Among the most popular sets for Southern – and the one we’ll review today – is a 20 personnel grouping (two backs, no tight ends) with the backs stacked to the right of quarterback Favian Upshaw. A typical strong side run formation, the Eagles can also easily throw out of the look with twin receivers to the right and a single wideout aligned far left. This look aims to put pressure on the basic 3-3-5 set by having five players (the receivers, plus the two backs and the QB) as potential ball carriers against corner Terrell Chestnut, spur K.J. Dillon, sam linebacker Nick Kwiatkoski and end Noble Nwachukwu.
Add in the right guard and tackle, and that’s a possible seven on four match-up, five when WVU brings the free safety down or slides mike ‘backer Jared Barber. The set-up gives GSU the primary options of a power keeper with Upshaw, or a direct hand to Matt Breida with fullback/motioning tight end blocking from either L.A. Ramsby (5-1,, 210 lbs.) or Jeff Ward (6-0, 255 lbs.), respectively. In this diagramed play, defensive coordinator Tony Gibson had Ward at the blocking back spot, lined up in front of Breida, but that still makes the grouping essentially a 20 because Ward won’t operate as a tight end.
The Eagles can also utilize their option game, with Upshaw and Breida both attacking the perimeter, and the quick hitter with Breida blasting up inside behind Ward. There are other choices. A fake or real handoff to Breida, coming across Upshaw and trying to find an alley in the zone blocking scheme between nose Kyle Rose and end Christian Brown, or a keeper off that fake where Upshaw attacks the same right side behind Ward and blocking from the wideouts.
The prototypical play action threat is also present, which will cause Chestnut to man his passing assignment first, and could force Dillon to hesitate as well depending upon his assignment of a receiver, or any of the backs on the play. With the myriad of possibilities, it’s little wonder the formation is a favorite of head coach Willie Fritz, who used the formation multiple times in the second half comeback against Georgia Tech that rallied the Eagles from down 35-10 at the break to a 38-35 lead late in the fourth quarter. One score, from inside the five-yard line after a long throw off a similar look, came on a straight handoff to Brieda that got GSU within 35-24.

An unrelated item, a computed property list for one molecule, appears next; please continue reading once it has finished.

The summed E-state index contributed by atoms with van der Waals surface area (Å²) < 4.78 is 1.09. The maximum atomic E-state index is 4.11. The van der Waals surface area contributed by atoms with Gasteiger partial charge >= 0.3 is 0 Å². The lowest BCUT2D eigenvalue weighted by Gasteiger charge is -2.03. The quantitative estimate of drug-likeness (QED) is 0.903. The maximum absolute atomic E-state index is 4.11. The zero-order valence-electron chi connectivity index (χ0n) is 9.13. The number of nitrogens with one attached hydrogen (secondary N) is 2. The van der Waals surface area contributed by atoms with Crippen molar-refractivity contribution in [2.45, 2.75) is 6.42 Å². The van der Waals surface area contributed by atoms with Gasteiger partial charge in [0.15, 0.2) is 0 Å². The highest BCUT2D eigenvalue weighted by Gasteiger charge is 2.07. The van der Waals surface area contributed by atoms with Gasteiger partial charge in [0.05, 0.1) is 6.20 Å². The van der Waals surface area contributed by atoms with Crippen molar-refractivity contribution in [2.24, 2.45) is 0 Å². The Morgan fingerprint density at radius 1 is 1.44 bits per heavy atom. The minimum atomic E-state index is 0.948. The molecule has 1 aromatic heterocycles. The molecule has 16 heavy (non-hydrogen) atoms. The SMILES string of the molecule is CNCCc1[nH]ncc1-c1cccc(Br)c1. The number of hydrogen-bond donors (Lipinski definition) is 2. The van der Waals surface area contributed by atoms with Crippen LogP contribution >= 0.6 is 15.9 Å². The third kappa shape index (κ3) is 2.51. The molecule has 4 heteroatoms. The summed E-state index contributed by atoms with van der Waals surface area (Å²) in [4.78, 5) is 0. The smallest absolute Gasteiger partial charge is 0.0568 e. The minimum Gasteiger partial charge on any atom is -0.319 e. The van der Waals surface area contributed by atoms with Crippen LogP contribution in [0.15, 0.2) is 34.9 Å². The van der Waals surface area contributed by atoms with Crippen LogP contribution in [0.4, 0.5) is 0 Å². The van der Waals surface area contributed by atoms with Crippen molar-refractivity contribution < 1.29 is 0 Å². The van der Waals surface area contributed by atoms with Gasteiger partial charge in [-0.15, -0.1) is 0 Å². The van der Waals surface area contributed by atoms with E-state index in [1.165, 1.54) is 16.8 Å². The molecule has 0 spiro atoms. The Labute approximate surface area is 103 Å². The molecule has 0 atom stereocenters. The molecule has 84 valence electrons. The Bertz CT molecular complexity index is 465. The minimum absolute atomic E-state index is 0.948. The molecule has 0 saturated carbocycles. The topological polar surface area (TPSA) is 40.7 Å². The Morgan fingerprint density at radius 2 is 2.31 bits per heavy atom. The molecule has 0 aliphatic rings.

How to counter all the options? Read the keys. The initial second following the snap tells much, from the first steps of the backs and Upshaw to how the line fires off, and which players they initially block, and which ones they try and let slip past on the backside to instead engage linebackers at the second level. There’s more to it than that – though nothing Gibson wanted given away – but suffice it to say that read progression is as imperative as any other aspect, including playing sound, assignment football. If Upshaw and Beida break the same way, it’s basic option football on the perimeter in an attempt to gain a numbers advantage.
If Breida breaks across Upshaw for a potential handoff, it could mean a keeper to the right or a run to the left, where Georgia Southern is hoping Rose and Barber got caught up in the wash of the initial strong side look, and can’t recover in time. That would give the Eagles, still with a numbers disadvantage, enough time for perhaps a shorter gain against Brown and weakside linebacker Shaq Petteway.